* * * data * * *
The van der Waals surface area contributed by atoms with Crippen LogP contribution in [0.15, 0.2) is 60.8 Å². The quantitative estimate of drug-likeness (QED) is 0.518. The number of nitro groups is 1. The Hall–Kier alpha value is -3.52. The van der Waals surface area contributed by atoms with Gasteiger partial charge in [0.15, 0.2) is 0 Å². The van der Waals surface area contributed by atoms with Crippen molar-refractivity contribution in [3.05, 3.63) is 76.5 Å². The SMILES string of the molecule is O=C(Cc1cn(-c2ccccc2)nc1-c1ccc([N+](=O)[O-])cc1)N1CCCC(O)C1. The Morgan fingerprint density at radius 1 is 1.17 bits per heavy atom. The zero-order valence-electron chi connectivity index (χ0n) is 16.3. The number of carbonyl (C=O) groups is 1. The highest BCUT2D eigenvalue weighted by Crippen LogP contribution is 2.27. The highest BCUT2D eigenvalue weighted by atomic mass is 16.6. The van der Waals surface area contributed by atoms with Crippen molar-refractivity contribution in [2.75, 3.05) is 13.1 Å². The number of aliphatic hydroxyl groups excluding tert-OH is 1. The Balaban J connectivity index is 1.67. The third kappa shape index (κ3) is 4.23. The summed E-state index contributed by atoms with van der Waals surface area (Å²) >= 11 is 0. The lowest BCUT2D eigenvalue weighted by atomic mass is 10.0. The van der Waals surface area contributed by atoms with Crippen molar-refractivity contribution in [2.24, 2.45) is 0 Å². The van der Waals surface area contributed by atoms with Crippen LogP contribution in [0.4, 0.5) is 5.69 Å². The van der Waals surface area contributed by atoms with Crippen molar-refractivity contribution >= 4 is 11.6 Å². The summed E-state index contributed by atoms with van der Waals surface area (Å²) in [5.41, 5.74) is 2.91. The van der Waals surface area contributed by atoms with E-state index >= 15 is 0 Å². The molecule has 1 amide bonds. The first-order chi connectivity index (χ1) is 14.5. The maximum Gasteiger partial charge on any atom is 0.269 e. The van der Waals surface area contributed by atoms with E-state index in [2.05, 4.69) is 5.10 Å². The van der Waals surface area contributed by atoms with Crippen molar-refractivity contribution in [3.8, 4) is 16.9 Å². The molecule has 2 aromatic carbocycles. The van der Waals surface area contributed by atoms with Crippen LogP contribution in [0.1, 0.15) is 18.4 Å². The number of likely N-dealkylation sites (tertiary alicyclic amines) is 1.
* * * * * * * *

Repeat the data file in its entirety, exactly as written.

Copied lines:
The van der Waals surface area contributed by atoms with Crippen LogP contribution in [0.15, 0.2) is 60.8 Å². The quantitative estimate of drug-likeness (QED) is 0.518. The number of nitro groups is 1. The Hall–Kier alpha value is -3.52. The van der Waals surface area contributed by atoms with Gasteiger partial charge in [0.15, 0.2) is 0 Å². The van der Waals surface area contributed by atoms with Crippen molar-refractivity contribution in [3.05, 3.63) is 76.5 Å². The SMILES string of the molecule is O=C(Cc1cn(-c2ccccc2)nc1-c1ccc([N+](=O)[O-])cc1)N1CCCC(O)C1. The Morgan fingerprint density at radius 1 is 1.17 bits per heavy atom. The zero-order valence-electron chi connectivity index (χ0n) is 16.3. The number of carbonyl (C=O) groups is 1. The highest BCUT2D eigenvalue weighted by Crippen LogP contribution is 2.27. The highest BCUT2D eigenvalue weighted by atomic mass is 16.6. The van der Waals surface area contributed by atoms with Crippen molar-refractivity contribution in [2.75, 3.05) is 13.1 Å². The number of aliphatic hydroxyl groups excluding tert-OH is 1. The Balaban J connectivity index is 1.67. The third kappa shape index (κ3) is 4.23. The summed E-state index contributed by atoms with van der Waals surface area (Å²) >= 11 is 0. The lowest BCUT2D eigenvalue weighted by atomic mass is 10.0. The van der Waals surface area contributed by atoms with Crippen molar-refractivity contribution in [2.24, 2.45) is 0 Å². The van der Waals surface area contributed by atoms with Crippen LogP contribution in [0.4, 0.5) is 5.69 Å². The van der Waals surface area contributed by atoms with Crippen molar-refractivity contribution >= 4 is 11.6 Å². The summed E-state index contributed by atoms with van der Waals surface area (Å²) in [5.41, 5.74) is 2.91. The van der Waals surface area contributed by atoms with E-state index >= 15 is 0 Å². The molecule has 1 amide bonds. The first-order chi connectivity index (χ1) is 14.5. The maximum Gasteiger partial charge on any atom is 0.269 e. The van der Waals surface area contributed by atoms with E-state index in [2.05, 4.69) is 5.10 Å². The van der Waals surface area contributed by atoms with Crippen molar-refractivity contribution in [3.8, 4) is 16.9 Å². The molecule has 2 aromatic carbocycles. The van der Waals surface area contributed by atoms with Crippen LogP contribution in [0.1, 0.15) is 18.4 Å². The number of likely N-dealkylation sites (tertiary alicyclic amines) is 1.